Alice Auaa

Alice Auaa was established in 1995 by the self-taught Osaka-based designer Yasutaka Funakoshi after he had spent two years importing Punk, Fetish, New Wave and Gothic clothing from London. While Alice Auaa promotes itself through magazines such as the iconic Gothic & Lolita Bible, its concern with S&M, bondage and Gothic horror set it apart from mainstream Gothic Lolita labels.

Punk Lolita

Of all the Lolita looks, Punk Lolita is the style most obviously rooted in British street culture. Chains, spikes and safety pins accompany wild hair cuts, bondage trousers and in-your-face T-shirts. Vivienne Westwood, doyenne of 1970s Punk, is the goddess and heroine for Punk Lolita designers and her hallmark use of tartan is de rigueur. As with Gothic Lolita, the incorporation of cutesy motifs and cuddly accessories gives the look a sugariness very different in spirit from its British antecedents.


Putumayo opened its first shop in Harajuku’s Laforet department store in 1990. It specialises in mid-range teenage and young women’s clothing which mixes hard-core Punk with whimsical girliness. On the outfit displayed here, an alley cat with an eye-patch and spiked collar sports a British-style crown, while playing card motifs on the frilly skirt recall Alice in Wonderland’s Queen of Hearts.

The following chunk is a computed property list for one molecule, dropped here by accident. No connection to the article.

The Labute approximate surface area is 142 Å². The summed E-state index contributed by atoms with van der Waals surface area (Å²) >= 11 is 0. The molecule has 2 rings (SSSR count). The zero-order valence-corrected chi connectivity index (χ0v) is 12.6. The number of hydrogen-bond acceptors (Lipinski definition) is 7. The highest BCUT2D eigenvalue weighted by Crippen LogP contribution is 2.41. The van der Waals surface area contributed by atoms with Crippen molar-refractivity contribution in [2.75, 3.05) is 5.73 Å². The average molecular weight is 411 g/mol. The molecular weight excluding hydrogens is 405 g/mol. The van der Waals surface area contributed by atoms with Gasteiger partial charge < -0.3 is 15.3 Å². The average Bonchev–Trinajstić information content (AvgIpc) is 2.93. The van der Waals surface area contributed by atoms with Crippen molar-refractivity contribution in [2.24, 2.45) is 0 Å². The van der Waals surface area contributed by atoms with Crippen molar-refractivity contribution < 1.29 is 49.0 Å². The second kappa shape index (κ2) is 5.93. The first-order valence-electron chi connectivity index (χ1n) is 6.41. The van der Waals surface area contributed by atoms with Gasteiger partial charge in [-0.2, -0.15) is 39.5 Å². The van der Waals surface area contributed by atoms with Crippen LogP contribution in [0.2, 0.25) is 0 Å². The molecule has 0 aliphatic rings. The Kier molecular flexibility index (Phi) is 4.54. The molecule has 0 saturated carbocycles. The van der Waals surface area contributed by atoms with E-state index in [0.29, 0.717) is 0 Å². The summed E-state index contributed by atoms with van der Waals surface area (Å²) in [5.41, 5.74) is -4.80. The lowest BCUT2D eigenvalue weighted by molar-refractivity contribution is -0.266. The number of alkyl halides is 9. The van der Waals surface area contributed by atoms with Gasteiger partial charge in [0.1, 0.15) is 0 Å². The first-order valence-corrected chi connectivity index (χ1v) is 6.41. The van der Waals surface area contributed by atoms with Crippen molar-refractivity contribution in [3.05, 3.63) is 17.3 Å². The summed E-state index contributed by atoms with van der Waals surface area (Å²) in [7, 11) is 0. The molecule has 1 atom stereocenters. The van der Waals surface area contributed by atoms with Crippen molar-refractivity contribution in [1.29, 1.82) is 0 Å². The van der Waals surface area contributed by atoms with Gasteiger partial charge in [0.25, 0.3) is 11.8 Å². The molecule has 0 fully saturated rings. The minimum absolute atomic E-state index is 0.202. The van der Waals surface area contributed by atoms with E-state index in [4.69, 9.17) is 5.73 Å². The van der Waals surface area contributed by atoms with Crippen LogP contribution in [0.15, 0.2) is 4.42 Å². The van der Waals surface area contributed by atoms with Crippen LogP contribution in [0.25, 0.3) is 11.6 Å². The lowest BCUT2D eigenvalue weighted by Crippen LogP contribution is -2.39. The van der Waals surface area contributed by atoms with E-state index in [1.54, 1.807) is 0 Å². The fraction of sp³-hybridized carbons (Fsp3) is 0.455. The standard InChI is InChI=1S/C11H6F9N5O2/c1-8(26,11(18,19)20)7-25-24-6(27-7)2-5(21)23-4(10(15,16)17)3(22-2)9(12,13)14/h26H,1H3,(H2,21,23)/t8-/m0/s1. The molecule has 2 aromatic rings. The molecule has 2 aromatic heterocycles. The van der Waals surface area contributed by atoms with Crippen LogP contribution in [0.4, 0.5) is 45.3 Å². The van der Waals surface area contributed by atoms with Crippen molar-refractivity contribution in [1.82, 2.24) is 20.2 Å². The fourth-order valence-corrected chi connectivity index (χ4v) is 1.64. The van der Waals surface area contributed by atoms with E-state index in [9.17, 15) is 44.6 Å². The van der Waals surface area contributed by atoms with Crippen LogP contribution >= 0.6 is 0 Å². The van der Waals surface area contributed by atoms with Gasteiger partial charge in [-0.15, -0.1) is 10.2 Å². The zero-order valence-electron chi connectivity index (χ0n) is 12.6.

Sixh, and MINT Neko

This unisex outfit is a compelling example of 21st-century sartorial hybridisation. It combines a Westwood-inspired tartan top, an Asian layered-skirt bottom and the whacky cat of the MINT Neko label. Sixh. and MINT Neko are two brands owned by the KINCS clothing group. The company owes its runaway success largely to the Punk, Gothic and Visual Kei designer, Naoto Hirooka, who joined the company in 1999.

Japanese Lolita

The Japanese Lolita look differs from its better-known Sweet, Gothic and Punk counterparts because its starting point is native rather than foreign dress traditions. At one end of the spectrum there is the demure kimono look explored by designers such as Mamechiyo Modern. At the opposite end there are the over-the-top creations of designers like Takuya Angel, for whom samurai armour and ideas of machismo are the main points of departure.